Logical fallacies are errors that occur in arguments. In logic, an argument is the giving of reasons (called premises) to support some claim (called the conclusion). Arguments may be classified as

*deductive *or

*inductive*. Deductive arguments assert or imply that the conclusion follows

*necessarily *from the premises. Inductive arguments assert or imply that the conclusion follows with

*some degree of probability*, not necessity. Deductive arguments are evaluated for validity. If the conclusion of a deductive argument follows necessarily from the premises, the argument is said to be

*valid*. If the conclusion of a deductive argument does

*not *follow with necessity from the premises, the argument is said to be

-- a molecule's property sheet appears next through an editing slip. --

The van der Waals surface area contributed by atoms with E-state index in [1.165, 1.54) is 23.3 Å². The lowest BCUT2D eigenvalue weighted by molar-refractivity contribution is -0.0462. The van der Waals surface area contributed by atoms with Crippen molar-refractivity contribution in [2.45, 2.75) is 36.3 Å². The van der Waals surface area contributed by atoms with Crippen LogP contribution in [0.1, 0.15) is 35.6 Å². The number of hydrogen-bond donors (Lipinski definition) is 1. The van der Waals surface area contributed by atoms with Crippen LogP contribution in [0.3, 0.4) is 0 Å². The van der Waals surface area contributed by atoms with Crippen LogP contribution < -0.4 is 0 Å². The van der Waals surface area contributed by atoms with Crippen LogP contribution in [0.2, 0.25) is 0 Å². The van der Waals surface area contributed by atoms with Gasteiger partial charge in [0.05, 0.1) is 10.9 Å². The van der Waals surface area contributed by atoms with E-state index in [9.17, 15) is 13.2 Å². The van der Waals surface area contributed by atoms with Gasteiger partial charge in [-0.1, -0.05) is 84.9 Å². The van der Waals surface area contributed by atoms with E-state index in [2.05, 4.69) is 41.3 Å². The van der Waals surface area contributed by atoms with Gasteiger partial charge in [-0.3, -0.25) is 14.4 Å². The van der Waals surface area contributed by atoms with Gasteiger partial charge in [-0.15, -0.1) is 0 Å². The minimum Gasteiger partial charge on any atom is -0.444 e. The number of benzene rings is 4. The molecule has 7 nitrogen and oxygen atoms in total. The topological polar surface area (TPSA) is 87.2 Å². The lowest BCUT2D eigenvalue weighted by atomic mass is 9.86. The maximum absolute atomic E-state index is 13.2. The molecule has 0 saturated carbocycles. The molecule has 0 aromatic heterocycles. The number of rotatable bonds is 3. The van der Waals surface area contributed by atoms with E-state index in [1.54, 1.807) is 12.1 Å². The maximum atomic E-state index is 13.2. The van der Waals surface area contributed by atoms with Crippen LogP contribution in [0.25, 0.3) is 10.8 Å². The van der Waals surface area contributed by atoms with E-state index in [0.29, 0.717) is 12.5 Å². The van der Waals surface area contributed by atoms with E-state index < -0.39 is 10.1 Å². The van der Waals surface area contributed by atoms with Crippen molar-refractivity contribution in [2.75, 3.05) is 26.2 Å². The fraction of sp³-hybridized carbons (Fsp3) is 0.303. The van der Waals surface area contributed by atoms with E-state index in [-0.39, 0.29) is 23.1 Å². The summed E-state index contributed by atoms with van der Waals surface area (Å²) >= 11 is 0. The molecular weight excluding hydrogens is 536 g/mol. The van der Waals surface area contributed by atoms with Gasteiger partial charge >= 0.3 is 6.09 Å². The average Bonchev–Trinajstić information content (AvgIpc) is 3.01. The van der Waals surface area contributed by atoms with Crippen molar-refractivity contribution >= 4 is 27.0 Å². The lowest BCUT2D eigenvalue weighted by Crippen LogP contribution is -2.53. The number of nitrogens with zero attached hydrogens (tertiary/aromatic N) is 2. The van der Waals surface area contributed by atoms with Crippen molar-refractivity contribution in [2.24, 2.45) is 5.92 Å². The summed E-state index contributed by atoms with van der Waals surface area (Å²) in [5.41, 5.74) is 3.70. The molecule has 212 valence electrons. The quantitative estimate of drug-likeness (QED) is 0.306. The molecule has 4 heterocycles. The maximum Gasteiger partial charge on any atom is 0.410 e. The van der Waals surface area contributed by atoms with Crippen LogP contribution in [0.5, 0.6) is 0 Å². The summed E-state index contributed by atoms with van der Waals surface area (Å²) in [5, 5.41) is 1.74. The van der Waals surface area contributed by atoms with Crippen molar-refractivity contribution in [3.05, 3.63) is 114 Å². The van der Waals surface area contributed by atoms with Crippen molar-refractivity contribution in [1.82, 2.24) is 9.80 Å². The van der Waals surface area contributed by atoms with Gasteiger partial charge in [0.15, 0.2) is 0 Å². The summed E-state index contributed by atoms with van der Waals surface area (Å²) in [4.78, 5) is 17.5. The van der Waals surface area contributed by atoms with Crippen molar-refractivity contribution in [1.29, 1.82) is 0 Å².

*invalid.* Validity is determined by the

*form *of the argument, not the truth or falsity of the premises or the conclusion. An argument with the form

*If p then q; p; so, q *is a valid argument, no matter what statements are represented by

*p* and

*q*. If

*p* and

*if p then q* are both true, then

*q *must be true. An argument with the form

*If p then q; q; so p* is invalid no matter what statements are represented by

*p* and

*q*. Even if

*q* and

*if p then q* are true,

*p* is not necessarily true. (Note: to say a statement is

*not necessarily true* is not the same as saying that it is false.) The invalid argument form just presented is called

*affirming the consequent* and is known as a

*formal fallacy*. Inductive arguments may be evaluated by their form, but usually they are evaluated by other criteria. The fallacies of induction are called

*informal* fallacies because they do not evaluate the form to determine validity. I'll go over the criteria for a cogent inductive argument as I discuss the informal fallacies below.